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Crystal Elizabeth DE LA TORRE, Appellant v. Armando DE LA TORRE, Jr., Appellee
Crystal Elizabeth de la Torre appeals from the denial of her motion to dismiss a counterclaim and related allegations raised by her estranged husband Armando de la Torre, Jr. See generally Tex. Civ. Prac. & Rem. Code §§ 27.001–.011 (“Texas Citizens Participation Act” (TCPA)).1 We will reverse the denial and remand for further proceedings.
Crystal filed a petition for divorce from Armando in 2018.2 In 2019, Armando filed a counterpetition for divorce and then a first amended counterpetition. Armando's first amended counterpetition alleged, inter alia, that Crystal had “knowingly made a false and/or frivolous report [of child abuse] to Child Protective Services.” Armando asked the court to order the Attorney General to “access [sic] a civil penalty of $1000.00” against Crystal pursuant to Chapter 261 of the Family Code, see Tex. Fam. Code § 261.107 (“False Report; Criminal Penalty; Civil Penalty”), and asked for an award of attorney's fees, see id. § 261.107(d) (allowing award of attorney's fees to person falsely accused). He also asked the trial court to consider Crystal's “false allegations of criminal assault that the Williamson County Attorney's Office declined to prosecute” when deciding the questions of possession of and access to their children.
Crystal filed a TCPA motion to dismiss the Section 261.107 claim and the allegations of a false police report. Armando did not file a response but filed a second amended counterpetition redacting the claim and allegations challenged in Crystal's TCPA motion. The trial court held a hearing on August 8, 2019, but did not issue an order disposing of the motion, explaining, “I'm not ruling on the merits of the motion” because “I just don't think [the TCPA] applies in the context of a divorce case.” The court continued, “If you want to really appeal this one issue right before our [final] hearing, that's up to you.” Crystal filed notice of appeal on August 28, 2019, and argues that her motion was wrongfully denied either orally at the hearing or otherwise by operation of law. Armando has not filed a brief in response to Crystal's arguments.
Crystal contends the trial court erred by declining to grant her motion to dismiss the Section 261.107 claim raised in Armando's first amended counterpetition. “The [TCPA] protects citizens who [associate,] petition[,] or speak on matters of public concern from retaliatory lawsuits that seek to intimidate or silence them.” In re Lipsky, 460 S.W.3d 579, 584 (Tex. 2015) (orig. proceeding). That protection comes in the form of a motion to dismiss, subject to expedited review, for “any [claim] that appears to stifle the defendant's” exercise of those rights. See id. Reviewing a TCPA motion to dismiss requires a three-step analysis. As a threshold matter, the movant must show by a preponderance of the evidence that the TCPA properly applies to the claim or claims challenged in the motion to dismiss. Tex. Civ. Prac. & Rem. Code § 27.005(b). If the movant meets that burden, the nonmovant must establish by clear and specific evidence a prima facie case for each essential element of each challenged claim. Id. § 27.005(c). If the nonmovant satisfies that requirement, the burden shifts back to the movant to prove each essential element of any applicable defense by a preponderance of the evidence. Id. § 27.005(d). If the nonmovant fails to carry her burden—or if the movant establishes the essential elements of a defense under section 27.005(d)—the trial court must dismiss the claim. Id. § 27.005(b)–(d). We review whether each litigant has satisfied his or her burden de novo. Serafine v. Blunt, 466 S.W.3d 352, 357 (Tex. App.—Austin 2015, no pet.).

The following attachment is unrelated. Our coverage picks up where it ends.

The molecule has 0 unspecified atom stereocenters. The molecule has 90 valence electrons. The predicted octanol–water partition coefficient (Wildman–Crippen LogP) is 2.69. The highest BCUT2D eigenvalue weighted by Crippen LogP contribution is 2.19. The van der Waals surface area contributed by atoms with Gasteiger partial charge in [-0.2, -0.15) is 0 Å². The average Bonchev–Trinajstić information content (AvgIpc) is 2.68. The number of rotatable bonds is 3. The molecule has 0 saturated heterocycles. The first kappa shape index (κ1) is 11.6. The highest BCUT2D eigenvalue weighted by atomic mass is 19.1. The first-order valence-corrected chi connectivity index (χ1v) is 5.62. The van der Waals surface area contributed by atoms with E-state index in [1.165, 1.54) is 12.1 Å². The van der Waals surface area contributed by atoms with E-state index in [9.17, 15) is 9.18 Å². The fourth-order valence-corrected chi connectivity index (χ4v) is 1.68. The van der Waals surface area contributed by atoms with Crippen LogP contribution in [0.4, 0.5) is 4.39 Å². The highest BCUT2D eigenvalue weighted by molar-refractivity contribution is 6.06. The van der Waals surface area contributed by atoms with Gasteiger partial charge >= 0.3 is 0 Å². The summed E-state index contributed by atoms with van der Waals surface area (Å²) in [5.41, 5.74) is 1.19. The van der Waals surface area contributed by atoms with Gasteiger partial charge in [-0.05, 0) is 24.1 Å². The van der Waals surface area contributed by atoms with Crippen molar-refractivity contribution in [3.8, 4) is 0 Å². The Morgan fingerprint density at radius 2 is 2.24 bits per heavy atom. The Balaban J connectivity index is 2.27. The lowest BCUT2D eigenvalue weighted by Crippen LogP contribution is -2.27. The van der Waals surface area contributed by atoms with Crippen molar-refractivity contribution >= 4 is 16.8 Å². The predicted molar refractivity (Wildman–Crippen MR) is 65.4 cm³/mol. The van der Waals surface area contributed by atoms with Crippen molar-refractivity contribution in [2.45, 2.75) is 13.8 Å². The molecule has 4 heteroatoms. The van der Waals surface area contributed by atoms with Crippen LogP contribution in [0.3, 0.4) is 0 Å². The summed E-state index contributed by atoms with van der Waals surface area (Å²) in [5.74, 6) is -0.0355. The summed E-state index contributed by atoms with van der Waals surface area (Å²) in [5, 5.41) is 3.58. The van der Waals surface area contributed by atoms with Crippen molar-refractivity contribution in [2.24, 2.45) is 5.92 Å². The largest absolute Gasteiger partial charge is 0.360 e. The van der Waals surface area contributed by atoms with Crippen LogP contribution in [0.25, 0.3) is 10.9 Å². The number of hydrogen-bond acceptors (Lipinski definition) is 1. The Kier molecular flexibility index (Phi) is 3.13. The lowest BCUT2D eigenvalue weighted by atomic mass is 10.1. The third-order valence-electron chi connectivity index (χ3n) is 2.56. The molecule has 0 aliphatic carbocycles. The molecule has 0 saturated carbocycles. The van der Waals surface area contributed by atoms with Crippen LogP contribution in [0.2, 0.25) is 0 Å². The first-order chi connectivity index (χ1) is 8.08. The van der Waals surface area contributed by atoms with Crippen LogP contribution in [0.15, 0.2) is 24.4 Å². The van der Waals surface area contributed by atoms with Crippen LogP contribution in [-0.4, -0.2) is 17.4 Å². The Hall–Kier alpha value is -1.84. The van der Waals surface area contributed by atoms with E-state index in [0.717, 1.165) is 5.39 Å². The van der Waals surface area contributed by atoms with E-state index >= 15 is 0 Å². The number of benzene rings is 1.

Crystal's Notice of Appeal
As an initial inquiry, we must verify our jurisdiction over this dispute. Ours is a court of limited jurisdiction. See Tex. Const. art. V, § 6(a); Branch Law Firm L.L.P. v. Osborn, 532 S.W.3d 1, 10 (Tex. App.—Houston [14th Dist.] 2016, pet. denied). Our jurisdiction is invoked by a timely filed notice of appeal of an appealable judgment or order. See Tex. R. App. P. 25.1. Interlocutory orders are appealable only if made appealable by statute and only to the extent jurisdiction is conferred by statute. See Osborn, 532 S.W.3d at 10 (citing Jack B. Anglin Co. v. Tipps, 842 S.W.2d 266, 272 (Tex. 1992) (orig. proceeding)).
As relevant to this appeal, Section 27.008(a) of the Civil Practice and Remedies Code provides, “If a court does not rule on a motion to dismiss [under the TCPA] in the time prescribed by Section 27.005, the motion is considered to have been denied by operation of law and the moving party may appeal.” See Tex. Civ. Prac. & Rem. Code § 27.008(a). Section 27.005 requires the court to rule on the motion to dismiss “not later than the 30th day following the date of the hearing on the motion.” See id. § 27.005. Regardless of whether the motion is denied by the trial court or by operation of law, a party desiring to appeal must do so within twenty days of the denial. See id. § 51.014(a)(12)–(b) (designating appeal from TCPA denial as “accelerated”); Tex. R. App. P. 26.1(b) (requiring notice of accelerated appeal to be filed within twenty days).